George Clooney on His Sweet – and Surprising! – Proposal to Amal: I Just Dropped It on Her
"I have someone I can talk to about anything and someone who I care about more than I've cared about anything," he said
George Clooney couldn’t have been more sincere when he proposed to Amal Alamuddin last year after seven months of dating, but even he couldn’t resist letting some of his trademark humor slip in that all-important moment.
“It was completely unexpected, so finally I just said ‘Listen, I’m 52 [at the time] and I’ve been on my knee now for about 28 minutes, so I gotta get an answer out of this or I’m gonna throw a hip out!” he told longtime friend Charlie Rose on CBS This Morning during a candid chat at the top of One World Trade Center Tower.
As the world knows, the respected human-rights lawyer indeed said yes, and the Oscar winner shared more details about the intimate proposal, which happened at home while “I queued up a playlist of some of my Aunt Rosemary’s songs.”
“I knew fairly quickly that I wanted to spend the rest of my life with Amal,” he said. “When I asked her we had never talked about it. There wasn’t like ‘Maybe we should get married.’ I dropped it on her!”
Clearly smitten, Clooney, now 54, talks sweetly about how his wife has made him happier than he has ever known, and the duo have vowed to never spend more than a week apart.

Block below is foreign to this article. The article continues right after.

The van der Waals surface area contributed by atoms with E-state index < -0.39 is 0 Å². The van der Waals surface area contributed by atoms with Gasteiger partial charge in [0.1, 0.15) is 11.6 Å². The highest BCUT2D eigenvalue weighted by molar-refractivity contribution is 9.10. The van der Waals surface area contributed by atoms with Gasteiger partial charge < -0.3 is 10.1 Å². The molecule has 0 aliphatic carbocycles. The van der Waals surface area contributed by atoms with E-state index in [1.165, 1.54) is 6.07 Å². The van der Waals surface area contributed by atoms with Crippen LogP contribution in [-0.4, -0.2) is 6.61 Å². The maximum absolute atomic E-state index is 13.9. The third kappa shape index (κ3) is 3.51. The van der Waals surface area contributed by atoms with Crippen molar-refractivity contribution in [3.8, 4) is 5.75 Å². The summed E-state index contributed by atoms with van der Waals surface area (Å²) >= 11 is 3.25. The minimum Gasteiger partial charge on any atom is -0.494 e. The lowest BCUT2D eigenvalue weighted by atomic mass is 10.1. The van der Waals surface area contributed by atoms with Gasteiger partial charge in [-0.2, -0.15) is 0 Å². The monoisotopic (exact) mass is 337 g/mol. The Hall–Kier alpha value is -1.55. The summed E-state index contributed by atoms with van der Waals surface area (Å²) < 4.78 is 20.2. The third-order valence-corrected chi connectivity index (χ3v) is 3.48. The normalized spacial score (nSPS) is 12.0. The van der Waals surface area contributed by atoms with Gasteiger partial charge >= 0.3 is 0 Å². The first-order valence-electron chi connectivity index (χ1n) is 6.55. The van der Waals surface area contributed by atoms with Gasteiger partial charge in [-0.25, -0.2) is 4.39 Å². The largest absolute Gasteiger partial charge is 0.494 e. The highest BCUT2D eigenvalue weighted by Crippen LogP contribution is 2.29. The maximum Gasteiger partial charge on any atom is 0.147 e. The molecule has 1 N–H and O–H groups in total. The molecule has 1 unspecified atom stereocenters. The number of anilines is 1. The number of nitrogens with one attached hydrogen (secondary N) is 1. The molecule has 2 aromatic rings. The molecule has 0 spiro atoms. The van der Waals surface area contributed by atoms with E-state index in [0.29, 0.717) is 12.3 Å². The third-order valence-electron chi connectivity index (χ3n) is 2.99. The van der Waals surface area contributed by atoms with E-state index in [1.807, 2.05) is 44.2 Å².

“I have someone I can talk to about anything and someone who I care about more than I’ve cared about anything, so it’s really nice,” he said.
The Tomorrowland actor was considerably less gushy in a new interview with Vulture as he discussed a topic that puts a smile on few people’s faces: dealing with Internet trolls.
“Now you can just sit alone and say horrible things, and it becomes fashionable to be sh—y to people,” he said.
Clooney has been the subject of online hate many times, of course, though he partly mitigates that by not being on social media. (“Don’t ever read comments on anything!” says adds.) But then, people feel entitled to be blunt in person, too.
“Now people will come up to me, thinking they’re keeping it real, and they say, ‘I hated you in that last movie!’ ” he says. “And I’ll look at them and go, ‘Well, I think those extra 20 pounds look good on you.’ It’s become a much more cynical time, a time when people think it’s fun to only be negative.”
His solution? Just don’t engage with the haters.
“That’s not gonna be how I function,” he says. “I’m not gonna function in that world, where negativity is going to be the centerpiece. I’m going to look to the better angels and have a better life because of it.”